Category Archives: Newstead Cemetery/Gr. Gully

A holiday break

This pair of White-faced Herons are nest-building near the Newstead Cemetery.

I’ll be keen to see how they’ve progressed in a few weeks when I’m back from an extended break.

White-faced Heron, Newstead Cemetery, 22nd September 2017

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What the eye cannot see

Fairy Martins are partial migrants with most birds leaving central Victoria in autumn, returning again to breed each Spring.

Culverts and bridges are favourite sites and a small colony nests most years at the Newstead cemetery. Watching and endeavouring to capture their aerial antics is challenging and rewarding, especially when you see one in the act of successfully snaring a flying insect.

Fairy Martin, Newstead Cemetery, 22nd September 2017

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Long time, no see!

I was delighted yesterday to come an absent friend … the Southern Whiteface – a pair at the Newstead Cemetery in the company of Superb Fairy-wrens and Yellow-rumped Thornbills.

A charming woodland species, the Southern Whiteface has declined in the Newstead district and it’s two years since I last observed one – near where Muckleford Creek joins the Loddon River. It often mingles with thornbills and wrens, feeding almost exclusively on the ground. The white tufts either side of the bill are a distinguishing feature. I’m hoping for a comeback!

Male Superb Fairy-wren, Newstead Cemetery, 9th September 2017

Southern Whiteface

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Colour and movement

A small bush dam in Green Gully has yielded some treasures over the past week – not pictured here are the Rainbow Bee-eaters hawking insects overhead, or the juvenile Olive-backed Oriole passing through on its northern migration.

Not to disappoint though – this Restless Flycatcher perched helpfully on stranded stick at the edge of the water, displaying its iridescent plumage in lovely shimmers. The Red-rumped Parrots arrived in two and threes, adults with this seasons young and the Welcome Swallows gathered where the flycatcher had left – resting for short moments before further aerial pursuits.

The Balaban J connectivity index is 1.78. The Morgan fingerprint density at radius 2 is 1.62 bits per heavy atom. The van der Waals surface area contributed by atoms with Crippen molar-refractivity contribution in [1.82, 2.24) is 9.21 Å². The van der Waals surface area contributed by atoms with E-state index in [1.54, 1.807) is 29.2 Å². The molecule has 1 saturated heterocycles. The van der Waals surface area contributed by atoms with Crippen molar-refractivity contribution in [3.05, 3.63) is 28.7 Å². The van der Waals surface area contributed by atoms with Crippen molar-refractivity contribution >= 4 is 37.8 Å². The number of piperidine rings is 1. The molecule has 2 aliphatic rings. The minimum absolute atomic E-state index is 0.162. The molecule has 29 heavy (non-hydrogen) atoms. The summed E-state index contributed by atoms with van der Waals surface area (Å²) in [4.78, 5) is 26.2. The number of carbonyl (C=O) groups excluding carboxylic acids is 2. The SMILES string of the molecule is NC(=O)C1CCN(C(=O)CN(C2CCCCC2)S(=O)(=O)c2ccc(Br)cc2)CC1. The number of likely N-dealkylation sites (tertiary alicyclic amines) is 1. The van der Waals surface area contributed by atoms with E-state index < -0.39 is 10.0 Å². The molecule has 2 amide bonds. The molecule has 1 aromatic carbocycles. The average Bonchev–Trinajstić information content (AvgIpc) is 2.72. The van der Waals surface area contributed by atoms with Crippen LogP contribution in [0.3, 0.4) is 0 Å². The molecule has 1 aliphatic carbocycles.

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Restless Flycatcher, Green Gully, 25th February 2017

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Male Red-rumped Parrot – possibly an immature

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A gathering of ‘red rumps’

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Welcome Swallow

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Welcome Swallows and a lone Fairy Martin (with chestnut cap)

The Rainbowbirds have fledged!

After time away I’d lost track of what was happening with our local Rainbow Bee-eaters.

I was thrilled then to learn of a moderate-sized congregation near the Newstead Cemetery – at least three juveniles being attended and fed by a flock of adults, perhaps a dozen birds in all.

The adults were spending some of their aerial foraging close to the eucalyptus canopies where they were catching cicadas, possibly the Red-eyes mentioned in one of Andrew’s recent posts.

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Adult Rainbow Bee-eater, Plunkett’s Lane Newstead, 24th January 2017

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A resplendent male

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Juvenile Rainbow Bee-eater

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Aerial sequence I

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Thanks JB for the tip!

Any day now?

My hunch is that the Rainbow Bee-eaters are on the cusp of hatching their eggs. There are lots of comings and going around the tunnels but no food being delivered just yet. I’ve just noticed that the male, featured in the shots below, has a slightly deformed bill. I suspect it has no effect on its ability to snare insects in flight!

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Rainbow Bee-eater (male), Newstead Cemetery, 21st December 2016

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The sights and sounds of summer

Summer is … listening to the insect-like trills of Rainbow Bee-eaters as they hunt in the skies around their nesting tunnels … and watching Sacred Kingfishers ferrying all manner of prey to hungry nestlings.

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The Loddon River @ Newstead, 14th December 2016

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Sacred Kingfisher with cicada prey, Loddon River 14th December 2016

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Female Rainbow Bee-eater at the Newstead Cemetery

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About to emerge from the nesting tunnel